After years of mismanagement that resulted in scathing audits and its former director being indicted on theft charges, the Louisville Metro Department of Housing and Family Services has been renamed and restructured.
The move is part of Mayor Greg Fischer’s continued rebranding of Metro Government departments and officers.
The agency is now called the Department of Community Services and Revitalization with three specific divisions and new programs that will serve residents housing needs.
Fischer spokesman Phil Miller says the name more closely reflects the department’s mission to revitalize all neighborhoods.
“It reflects a new approach and a new mission and the desire by Mayor Fischer to make this department the best it can possibly be,” he says. “The agency will continue to offer the same services it has in the past, but I think there’s a real focus on streamlining service and the process of delivering them is as friendly to the customer as possible.”
All client based services such as Neighborhood Place, Community Action Partnership, Self Sufficiency Services and Home Repair Services will be under the Community Services division. Affordable housing development activities including land use and development programs will be under the Community Revitalization division.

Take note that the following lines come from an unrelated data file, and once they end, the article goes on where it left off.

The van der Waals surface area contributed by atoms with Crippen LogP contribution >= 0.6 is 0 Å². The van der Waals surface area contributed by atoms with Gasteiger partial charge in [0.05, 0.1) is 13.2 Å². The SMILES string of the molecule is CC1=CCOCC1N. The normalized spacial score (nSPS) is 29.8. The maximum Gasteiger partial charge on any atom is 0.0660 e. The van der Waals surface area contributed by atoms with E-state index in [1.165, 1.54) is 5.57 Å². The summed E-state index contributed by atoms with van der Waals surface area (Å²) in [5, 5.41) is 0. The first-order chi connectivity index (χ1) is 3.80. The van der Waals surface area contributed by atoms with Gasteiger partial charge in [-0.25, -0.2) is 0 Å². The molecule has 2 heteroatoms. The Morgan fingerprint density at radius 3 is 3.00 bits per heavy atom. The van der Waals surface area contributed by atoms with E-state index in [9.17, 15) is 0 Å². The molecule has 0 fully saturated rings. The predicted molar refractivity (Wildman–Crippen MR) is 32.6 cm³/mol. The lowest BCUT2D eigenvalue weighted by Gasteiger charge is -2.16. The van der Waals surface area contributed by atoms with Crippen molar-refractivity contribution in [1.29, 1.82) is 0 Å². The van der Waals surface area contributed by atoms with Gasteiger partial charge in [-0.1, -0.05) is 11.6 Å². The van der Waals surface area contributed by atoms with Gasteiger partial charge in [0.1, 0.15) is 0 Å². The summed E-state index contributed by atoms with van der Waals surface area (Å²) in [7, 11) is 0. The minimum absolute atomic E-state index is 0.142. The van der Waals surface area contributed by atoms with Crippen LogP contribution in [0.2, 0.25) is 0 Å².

The third division will address agency compliance and administrative issues led by Laura Grabowski, who will help ensure transparent reporting is maintained and proper monitoring is conducted of all local, state and federal grants.
According to the mayor’s office, the department receives approximately $36 million in state and federal grant money annually. It was the mismanagement of those taxpayer funds under former Mayor Jerry Abramson’s administration that led to a state audit which found questionable spending of millions in federal funds.
A two-year police investigation was launched and found former housing director Kimberly Bunton’s mother received more than $2,000 in low-income assistance from the housing department, including $500 from a taxpayer-funded account meant for assisting poor children.
Both Bunton and her mother were indicted on two felony theft charges last year and face a jury trial set for October. If convicted, the 39-year-old attorney, who reimbursed the city after resigning in 2008, faces a fine of up to $10,000 and five years in prison.
The Fischer administration hopes staff changes and new programs such as financial literacy, counseling services and asset building will give residents confidence the agency is turning around.
“It’s clear that it is a desire by Mayor Fischer to make sure this department operates as efficiently and effectively as it can in the future,” says Miller. “Obviously, as the audits have demonstrated there have been some issues in the past. And those are being corrected, those are being addressed and they will move forward with this new focus on making sure that they’re in compliance with all grants and monies.”
The department will hold an open house at 2 p.m. July 14 at the Memorial Auditorium Ballroom on South Fourth Street to introduce the new structure, programs and staff to residents.